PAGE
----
Edmonds, WA – On Sunday, January 22nd, nearly 100 Edmonds United Methodist Church congregants and community members attended a forum called Voices We Need to Hear. The event was planned as a listening session between members of the community and representatives from Muslim, LGBTQ, immigrant, and communities of people of color.
Michael Ramos, Executive Director of the Church Council of Greater Seattle, moderated the event, sharing the work of the council in the metro area. Their goal, like that of the January 22 forum, is to bring together people of different perspectives to be reconciled with one another and then work together for justice and acts of compassion to serve the most vulnerable in our midst. Also in attendance was Edmonds City Councilman Dave Teitzel, who shared (to applause) the council’s recent vote to become a safe city where all visitors and residents could expect a safe, hate-free environment.
Josefina, a U.S. green card holder of Zapotec indigenous descent from Oaxaca, Mexico, shared her extraordinary story of escaping an abusive home, life-threatening poverty, and involuntary child servitude. At 12, she fled to the city, where she endured homelessness and discrimination. With little education, limited Spanish, and no job prospects, she faced the life-or-death choice of starving in Oaxaca or making a dangerous journey to America. She described how deadly this journey was, and expressed her gratitude to God for bringing her here. She thanked Edmonds UMC in particular for providing support through the mobile health clinic, the food bank, a surgery, and getting her work visa papers and helping her find a home in our community. As soon as the forum finished, she immediately shared a tearful and heartfelt hug with Ron and Lynn Heitritter, who organized the Edmonds Mobile Health Clinic.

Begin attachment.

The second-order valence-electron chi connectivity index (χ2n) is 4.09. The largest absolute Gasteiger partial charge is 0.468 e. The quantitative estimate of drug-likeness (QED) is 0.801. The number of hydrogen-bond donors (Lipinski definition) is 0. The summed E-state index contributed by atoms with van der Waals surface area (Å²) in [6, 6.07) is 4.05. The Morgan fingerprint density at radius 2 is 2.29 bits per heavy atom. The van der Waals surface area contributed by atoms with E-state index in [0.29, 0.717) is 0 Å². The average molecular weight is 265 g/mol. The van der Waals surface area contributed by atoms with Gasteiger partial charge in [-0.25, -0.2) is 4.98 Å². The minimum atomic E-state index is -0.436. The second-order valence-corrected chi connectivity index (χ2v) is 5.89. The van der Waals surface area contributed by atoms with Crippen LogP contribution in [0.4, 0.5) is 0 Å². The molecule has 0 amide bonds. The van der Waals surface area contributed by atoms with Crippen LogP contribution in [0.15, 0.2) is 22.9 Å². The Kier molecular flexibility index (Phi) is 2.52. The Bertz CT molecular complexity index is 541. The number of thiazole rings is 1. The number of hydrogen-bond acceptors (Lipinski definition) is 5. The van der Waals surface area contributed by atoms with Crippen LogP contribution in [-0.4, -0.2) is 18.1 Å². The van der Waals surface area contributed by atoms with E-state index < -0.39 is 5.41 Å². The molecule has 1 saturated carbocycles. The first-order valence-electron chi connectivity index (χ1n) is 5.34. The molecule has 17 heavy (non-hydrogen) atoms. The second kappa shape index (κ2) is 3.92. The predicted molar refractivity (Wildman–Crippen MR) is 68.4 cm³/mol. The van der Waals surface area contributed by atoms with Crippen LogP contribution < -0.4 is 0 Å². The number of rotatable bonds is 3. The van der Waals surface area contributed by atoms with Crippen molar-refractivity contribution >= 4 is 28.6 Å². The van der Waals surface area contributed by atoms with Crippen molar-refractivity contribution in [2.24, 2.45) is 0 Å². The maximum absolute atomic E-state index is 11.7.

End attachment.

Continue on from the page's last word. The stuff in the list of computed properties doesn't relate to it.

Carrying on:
Hisham Farajallah, trustee of the Idris Mosque in Northgate, Seattle, spoke about how his group has turned outward to their community, particularly after the tragic events of 9/11, in order to create a welcoming space for all people to share in their worship. He offered an open door to all who wanted to contact the mosque and join their monthly barbecue and social time so that we could all learn more about each other. His statement was to remind everyone there that “Islam is a religion, not a culture”, and the cultural views held by some of its extremists do not represent Islam, and certainly do not represent the ideals of Idris Mosque. He invited all to visit their community by calling and setting up a visit: http://www.idrismosque.com/vis
Jessica Burwell, a congregant at Edmonds United Methodist Church, described her experiences in our culture being married to another woman with a child. She talked about the discomfort of being gay or lesbian in our society — especially in public. Many people think of “coming out” as gay a one-time event, but she shared that for her it was a daily event, explaining that everywhere someone who is LGBTQ goes, they have to worry about how that status will cause others to treat them. She described the grief and fear she had experienced immediately following the 2016 election, and the great anxiety in the LGBTQ community about how they will be treated in the current day. She recommended action with compassion, even towards those with whom we disagree. “My advice is to be kind. Be fierce. Stand up for justice. But be kind.”
The stories were powerful and moving, while the tone of the event was deeply respectful and forward-looking. 60 people signed up to help speak out for those at the margins through future talks and events focussed on compassion, reconciliation, and action. Edmonds United Methodist church is a radically inclusive faith community at 828 Caspers, Edmonds WA, committed to welcoming all in our midst to worship, serve, and grow together. More information on the church or additional actions going forward can be directed to Corinne Travis at email@example.com or by calling the church at (425) 778-2119. www.edmondsumc.org.